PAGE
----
Right to Green Card when U.S. Citizen or Permanent Resident Petitioner Dies

Right to Green Card when U.S. Citizen or Permanent Resident Petitioner Dies

204i Relief Death of Petitioner Lawyer | Feiner & Lavy Law Firm

If you have a pending application for a green card and the U.S. citizen or lawful permanent resident (LPR) petitioner died, your green card application may well be approved and you should contact a NY Immigration Lawyer to discuss this matter. Immigration and Nationality Act (INA) § 204(l) applies to petitions and applications adjudicated on or after October 28, 2009. This is the date that U.S. Citizenship and Immigration Services (USCIS) decided that INA § 204(l) affects your pending petition and green card application. Typically, to continue your green card application, you must be a relative or a spouse of the deceased U.S. citizen or LPR. In addition, the U.S. citizen or LPR must have filed an Immigrant Petition on your behalf with the USCIS.

General Requirements

Your NY Immigration Lawyer must prove that you:

• have been residing in the U.S. on the date that the U.S. citizen or lawful permanent resident (LPR) petitioner died;

• the U.S. was your primary residence; and

• you have a substitute sponsor who is a U.S. citizen or national or LPR.

How to Benefit from INA § 204(l) Relief

If you have an Immigrant Visa Petition or Green Card application that was pending and the petitioner died, you must make a written request to have USCIS apply section 204(l) of the INA to your case. If the petition was approved before your relative died, the approval is automatically revoked. Your Immigration Lawyer must therefore contact the USCIS and request a benefit under INA § 204(l). If the USCIS grants you INA § 204(l) relief, it will reinstates the approval of the petition. This allows you to continue the process of applying for the green card. There is no form or fee to ask for § 204(l) relief. A written request must be made to the USCIS and sent together with supporting evidence claiming your eligibility. Immigration laws are complex and it is recommended that you contact an Immigration Lawyer to assist you in this matter.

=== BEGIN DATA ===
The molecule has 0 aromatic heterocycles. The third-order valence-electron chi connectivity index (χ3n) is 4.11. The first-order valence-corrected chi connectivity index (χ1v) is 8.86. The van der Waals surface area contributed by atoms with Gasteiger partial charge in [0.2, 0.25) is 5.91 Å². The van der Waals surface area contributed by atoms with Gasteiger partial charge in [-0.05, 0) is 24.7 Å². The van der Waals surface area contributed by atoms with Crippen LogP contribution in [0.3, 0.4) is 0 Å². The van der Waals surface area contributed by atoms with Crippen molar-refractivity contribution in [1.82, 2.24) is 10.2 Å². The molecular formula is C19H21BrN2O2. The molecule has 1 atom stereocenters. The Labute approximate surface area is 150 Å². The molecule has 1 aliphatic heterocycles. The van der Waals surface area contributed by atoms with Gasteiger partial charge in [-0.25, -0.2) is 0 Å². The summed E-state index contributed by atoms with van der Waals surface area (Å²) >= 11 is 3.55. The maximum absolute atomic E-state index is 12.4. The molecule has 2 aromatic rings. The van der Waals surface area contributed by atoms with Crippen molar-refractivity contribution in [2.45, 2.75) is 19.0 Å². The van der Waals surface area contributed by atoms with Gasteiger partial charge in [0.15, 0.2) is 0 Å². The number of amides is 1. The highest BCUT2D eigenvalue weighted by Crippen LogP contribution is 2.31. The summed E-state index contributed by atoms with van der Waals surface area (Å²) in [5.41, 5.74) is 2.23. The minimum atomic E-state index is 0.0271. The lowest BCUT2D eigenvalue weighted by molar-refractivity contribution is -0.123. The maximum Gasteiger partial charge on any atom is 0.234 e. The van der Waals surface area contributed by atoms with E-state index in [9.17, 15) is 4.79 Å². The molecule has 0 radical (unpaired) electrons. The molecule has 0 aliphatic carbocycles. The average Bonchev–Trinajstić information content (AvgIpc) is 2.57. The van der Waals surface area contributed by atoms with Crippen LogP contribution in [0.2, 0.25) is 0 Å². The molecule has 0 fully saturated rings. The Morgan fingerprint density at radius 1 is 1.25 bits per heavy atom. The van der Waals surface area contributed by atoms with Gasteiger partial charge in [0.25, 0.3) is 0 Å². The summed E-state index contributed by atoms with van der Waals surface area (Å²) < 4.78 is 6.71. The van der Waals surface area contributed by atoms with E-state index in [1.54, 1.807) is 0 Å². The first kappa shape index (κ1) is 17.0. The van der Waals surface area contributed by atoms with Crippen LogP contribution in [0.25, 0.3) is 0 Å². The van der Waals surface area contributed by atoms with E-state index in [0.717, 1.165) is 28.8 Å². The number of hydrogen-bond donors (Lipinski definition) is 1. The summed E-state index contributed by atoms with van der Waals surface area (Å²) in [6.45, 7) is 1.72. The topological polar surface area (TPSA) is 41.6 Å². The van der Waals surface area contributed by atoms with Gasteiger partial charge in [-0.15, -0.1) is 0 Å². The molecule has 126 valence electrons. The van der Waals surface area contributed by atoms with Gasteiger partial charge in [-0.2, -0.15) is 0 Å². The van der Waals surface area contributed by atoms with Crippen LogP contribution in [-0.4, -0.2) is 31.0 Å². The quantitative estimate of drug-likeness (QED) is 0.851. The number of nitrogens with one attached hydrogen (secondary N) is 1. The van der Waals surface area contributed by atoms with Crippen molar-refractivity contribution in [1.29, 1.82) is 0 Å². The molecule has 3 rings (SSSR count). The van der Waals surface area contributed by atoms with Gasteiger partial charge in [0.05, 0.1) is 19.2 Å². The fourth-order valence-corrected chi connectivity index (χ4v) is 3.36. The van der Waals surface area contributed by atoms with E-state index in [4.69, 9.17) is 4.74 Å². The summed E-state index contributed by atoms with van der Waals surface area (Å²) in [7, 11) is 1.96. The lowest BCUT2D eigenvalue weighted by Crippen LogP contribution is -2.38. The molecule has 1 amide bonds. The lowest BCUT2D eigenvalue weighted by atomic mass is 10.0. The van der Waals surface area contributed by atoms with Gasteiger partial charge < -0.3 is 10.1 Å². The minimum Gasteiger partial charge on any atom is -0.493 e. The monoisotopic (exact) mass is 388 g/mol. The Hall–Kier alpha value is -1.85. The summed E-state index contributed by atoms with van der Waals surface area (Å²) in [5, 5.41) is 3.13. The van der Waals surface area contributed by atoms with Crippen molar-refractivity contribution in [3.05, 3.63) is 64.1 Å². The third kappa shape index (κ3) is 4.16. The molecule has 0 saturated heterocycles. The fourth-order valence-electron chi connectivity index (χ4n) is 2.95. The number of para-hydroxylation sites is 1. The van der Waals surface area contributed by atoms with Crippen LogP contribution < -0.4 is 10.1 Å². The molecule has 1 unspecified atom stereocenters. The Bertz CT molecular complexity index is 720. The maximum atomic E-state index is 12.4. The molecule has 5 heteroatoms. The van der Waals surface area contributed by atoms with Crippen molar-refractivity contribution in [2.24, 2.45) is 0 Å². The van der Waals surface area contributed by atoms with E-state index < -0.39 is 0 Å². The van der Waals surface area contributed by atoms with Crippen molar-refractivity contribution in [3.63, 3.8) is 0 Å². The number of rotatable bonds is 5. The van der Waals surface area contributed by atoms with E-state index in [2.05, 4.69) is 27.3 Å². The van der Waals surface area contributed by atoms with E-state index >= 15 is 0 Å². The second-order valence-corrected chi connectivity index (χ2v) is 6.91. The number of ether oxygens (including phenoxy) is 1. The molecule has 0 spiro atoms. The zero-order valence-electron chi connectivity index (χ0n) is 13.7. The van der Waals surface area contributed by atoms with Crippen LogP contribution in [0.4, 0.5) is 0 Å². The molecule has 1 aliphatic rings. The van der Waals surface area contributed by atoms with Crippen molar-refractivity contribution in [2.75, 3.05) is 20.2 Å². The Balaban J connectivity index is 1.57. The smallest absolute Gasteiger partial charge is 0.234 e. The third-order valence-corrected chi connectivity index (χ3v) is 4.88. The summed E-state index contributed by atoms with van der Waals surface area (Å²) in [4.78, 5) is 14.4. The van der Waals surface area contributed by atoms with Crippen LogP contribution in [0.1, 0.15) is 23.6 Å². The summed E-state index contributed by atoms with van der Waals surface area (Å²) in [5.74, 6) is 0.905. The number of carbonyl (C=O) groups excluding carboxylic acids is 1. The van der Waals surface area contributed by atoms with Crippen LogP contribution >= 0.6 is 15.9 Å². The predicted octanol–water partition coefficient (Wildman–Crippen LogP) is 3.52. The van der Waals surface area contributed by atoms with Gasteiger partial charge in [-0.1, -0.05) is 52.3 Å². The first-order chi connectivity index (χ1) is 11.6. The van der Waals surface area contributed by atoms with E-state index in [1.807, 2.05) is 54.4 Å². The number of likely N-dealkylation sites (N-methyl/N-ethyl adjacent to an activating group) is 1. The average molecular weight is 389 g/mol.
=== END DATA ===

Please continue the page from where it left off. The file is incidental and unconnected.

INA § 204(l) relief does not require you to have been physically present in the U.S. at the time of your relative’s death. INA § 204(l) relief is subject to the discretion of the USCIS. USCIS may decline to provide relief if it determines that such relief would not be in the public interest.

Other eligible immigrants include the following:

• The derivative beneficiary of an I-140 Immigrant Petition when the principal beneficiary died;

• The beneficiary of a pending I-730, Refugee/Asylee Relative Petition, and the petitioner, primary asylum seeker died;

• A T or U nonimmigrant visa holder in a derivative classification (T-2, T-3, T-4, T-5, U-2, U-3, U-4, U-5) where the principal (T-1 or U-1) visa holder died; and

• A derivative asylee (AS-2 or AS-3) where the principal asylee (AS-1) died.

What Can a NY Immigration Lawyer Do for You?

A NY immigration lawyer can help you prepare and file the application under INA § 204(l) and make sure that your case is handled professionally and submitted to the USCIS with the right evidence.

Feiner & Lavy, Attorneys at Law, are experienced immigration Lawyers in NY. For assistance with applying for a green card under INA § 204(l), feel free to contact us at: (212) 571-9200.